A border saloon - half in California, half in Nevada - is a hangout for frontier gangs.

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Writer:

(story and scenario) (as G.A. Durlam)
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Cast

Cast overview:
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Barbara Ringold
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Jack-Knife
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Brand
Edward Lynch ...
Jack Slade
Will Walling ...
Mr. Ringold (as William Walling)
Jimmy Kane ...
Ted Ringold (as Jimmie Kane)
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Army Lieutenant (as Franklin Farnum)
Harry Holden ...
Sheriff Stone
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Monty
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Storyline

Ranchers on the California/Nevada border are harrassed beyond endurance by the combined efforts of Jack Slade (Ed Lynch), a rustler leader, and Brand (Charles King), who runs a "Protective Association." Rancher Ringold (William Walling) goes to the capitol for help, which soon arrives in the form of Dan Wright (Robert Frazer) and his pal Jack-Knife (Lane Chandler), posing as drifters. Written by Les Adams <longhorn1939@suddenlink.net>

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Plot Keywords:

gang | saloon | See All (2) »

Genres:

Western

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Release Date:

2 November 1930 (USA)  »

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Technical Specs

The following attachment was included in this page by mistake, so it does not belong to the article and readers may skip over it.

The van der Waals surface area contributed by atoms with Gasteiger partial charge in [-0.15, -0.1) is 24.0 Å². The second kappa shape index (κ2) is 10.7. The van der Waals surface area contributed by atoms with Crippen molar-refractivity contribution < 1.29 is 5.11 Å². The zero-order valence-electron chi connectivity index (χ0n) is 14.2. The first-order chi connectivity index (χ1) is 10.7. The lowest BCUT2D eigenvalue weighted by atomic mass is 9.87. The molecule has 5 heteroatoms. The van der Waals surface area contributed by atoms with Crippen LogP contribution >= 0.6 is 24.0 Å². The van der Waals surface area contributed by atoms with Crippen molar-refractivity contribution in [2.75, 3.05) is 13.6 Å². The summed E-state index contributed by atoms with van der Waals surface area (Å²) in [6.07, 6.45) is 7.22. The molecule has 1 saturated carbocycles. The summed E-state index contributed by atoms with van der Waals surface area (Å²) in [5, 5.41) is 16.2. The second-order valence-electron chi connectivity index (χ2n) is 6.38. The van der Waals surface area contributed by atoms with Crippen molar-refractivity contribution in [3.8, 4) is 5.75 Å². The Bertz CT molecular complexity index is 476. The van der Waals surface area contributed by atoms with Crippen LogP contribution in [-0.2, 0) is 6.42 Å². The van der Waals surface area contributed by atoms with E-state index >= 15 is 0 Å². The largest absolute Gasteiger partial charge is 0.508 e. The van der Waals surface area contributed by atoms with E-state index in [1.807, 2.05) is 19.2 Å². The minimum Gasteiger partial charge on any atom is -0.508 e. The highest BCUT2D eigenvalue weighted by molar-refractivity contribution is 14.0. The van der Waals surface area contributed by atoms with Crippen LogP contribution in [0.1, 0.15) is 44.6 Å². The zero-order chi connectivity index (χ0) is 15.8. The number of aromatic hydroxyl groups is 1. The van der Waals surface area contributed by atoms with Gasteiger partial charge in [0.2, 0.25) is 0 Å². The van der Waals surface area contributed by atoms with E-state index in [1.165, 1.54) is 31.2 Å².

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Aspect Ratio:

1.37 : 1
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Trivia

The earliest documented telecast of this film took place in Philadelphia Monday 12 September 1949 on Frontier Playhouse on WPTZ (Channel 3). See more »

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User Reviews

 
Evidently not lost
1 January 2008 | by (Lebanon, Penna.) – See all my reviews

The opening scene, coinciding with a music-less credit sequence, is somehow moody and dark in its simplicity. The film that follows is as well. Hampered by poor sound recording, we see a film in which their is no "star" per se. Rather, we have good vs. bad played out before us by a competent, if undistinguished cast. Maybe that's what made this film appeal to me. Robert Frazer may have been a star at one time, but he appears to have fallen on hard times here. Lane Chandler is almost indistinguishable, and Louise Lorraine looks as if she's not wearing make-up. William Walling, the doctor in The Jazz Singer, has a brief grand-standing appearance, and the villain, one Edward Lynch, chews the scenery perfectly with a strange line to boot. You never know what you'll find in an early talking B-western! They all have their quirks.

In summary, there's nothing glamorous about this film. It is gritty, in its way, but it's not great by any means. It would be an enjoyable fifty-five minutes for you to watch this, and marvel at why Hollywood would not return to the earthiness of the West that is portrayed here, for another twenty years.


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